No variable in this game exists in a vacuum. As I said before, not all beats are equal. Some are just more effective than others, and as the game gets longer and you have more mana to work with, what constitutes as a good ‘beat’ also changes. Let’s look at an example.
You go second. The board is cleared within your turn 3. Your opponent plays Ogre Magi
If the opponent has no good way of dealing with your Sunwalker, then congratulations, he must now trades in two (and possible more) of his beats for your one beat. However, if the opponent had something like a Siphon Soul
Virtual tempo doesn’t cancel tempo advantage. It’s only as stable as the card(s) providing it.
-Scott Johns, Introduction to Tempo, 2006.
As you can see, in the best case scenario, a turn six (or in this case turn 5 with coin) beat has such an immense effect on the board that it could single-handedly cancel out 2 turn 4 beats. The quality of beats changes with time, and the concept of ever-increasing mana cost is what give birth to virtual tempo.
Offence vs. Defence
I promised I’d go here from the ‘Manipulating Tempo’ section. Gaining tempo and maintaining tempo are things any deck would want to do if they do not simply want to lose out of the damage race (note the race is only lost once you’ve lost). However, different strategies have different approaches to this concept. From the stabilise example introduced above, defensive strategies will look at that more, as well as tempo maintenance, even if they’re behind. Offensive strategies would like to gain a tempo lead early on, in order to end the game earlier. Usually, defensive decks work more towards card advantage and late game tempo (AoE sweepers & big minions), while offensive decks work more towards damage and early game tempo (burn spells & small but efficient minions).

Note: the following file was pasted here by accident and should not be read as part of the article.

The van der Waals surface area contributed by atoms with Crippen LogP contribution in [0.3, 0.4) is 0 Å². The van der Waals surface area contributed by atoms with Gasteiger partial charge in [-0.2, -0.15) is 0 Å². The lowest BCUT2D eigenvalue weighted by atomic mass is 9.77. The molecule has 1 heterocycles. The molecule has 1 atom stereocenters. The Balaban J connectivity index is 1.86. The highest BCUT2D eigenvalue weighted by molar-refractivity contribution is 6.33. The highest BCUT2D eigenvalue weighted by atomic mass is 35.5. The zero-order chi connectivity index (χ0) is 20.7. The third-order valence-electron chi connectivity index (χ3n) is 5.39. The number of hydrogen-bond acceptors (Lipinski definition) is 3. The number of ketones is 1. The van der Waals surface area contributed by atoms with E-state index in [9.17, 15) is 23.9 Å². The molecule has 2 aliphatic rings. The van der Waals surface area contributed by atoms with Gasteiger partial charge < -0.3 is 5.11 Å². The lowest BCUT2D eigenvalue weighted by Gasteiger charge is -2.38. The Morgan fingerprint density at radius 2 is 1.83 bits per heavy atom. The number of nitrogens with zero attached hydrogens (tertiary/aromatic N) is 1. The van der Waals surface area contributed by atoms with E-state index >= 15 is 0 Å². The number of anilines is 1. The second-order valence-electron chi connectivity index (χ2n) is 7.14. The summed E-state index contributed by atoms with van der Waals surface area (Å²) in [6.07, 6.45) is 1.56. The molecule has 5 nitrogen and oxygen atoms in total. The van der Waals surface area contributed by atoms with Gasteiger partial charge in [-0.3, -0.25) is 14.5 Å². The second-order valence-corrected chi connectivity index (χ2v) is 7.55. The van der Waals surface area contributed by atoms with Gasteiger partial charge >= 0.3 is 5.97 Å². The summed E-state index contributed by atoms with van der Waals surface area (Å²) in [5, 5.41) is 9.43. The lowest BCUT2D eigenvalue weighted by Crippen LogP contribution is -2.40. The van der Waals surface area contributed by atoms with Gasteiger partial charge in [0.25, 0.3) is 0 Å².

In a offense vs. defense situation, the later the game goes, the more advantage (both tempo and card) the defensive deck can generate. Spells like Flamestrike
Offensive decks naturally have the early advantage in tempo, but they may decide to trade creatures to play around these big AoEs. As far as tempo go, however, with Hearthstone’s current card pool, defensive decks are heavily favoured in both tempo and card advantage when it comes to defending, especially if they have early beats to match up with the more offensive ones, even if they may be less efficient. With the amount of swing cards available for all classes, aggressive decks are almost always bound to lose out on both card advantage and tempo in the long run.
Yet, aggressive decks may win still, simply because the game isn’t all about tempo and card advantage. There’s still the third part to this series, after all. Even though they both are important, and are measurable metrics to see just how well you’re doing in-game, hearthstone is yet more dynamic still. Until then, though, feel free to apply what you’ve learnt here.
Hero power, a unique factor in Hearthstone, has yet to be considered seriously in either of the articles. However, I promise I will do them justice by the third one.
As always, feel free to leave comments & suggestions within the comment section. I read every single one of them, especially for projects that is as large, in both volume and research, as this.
About the Author
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Introduction to Tempo - Scott Johns, 2006.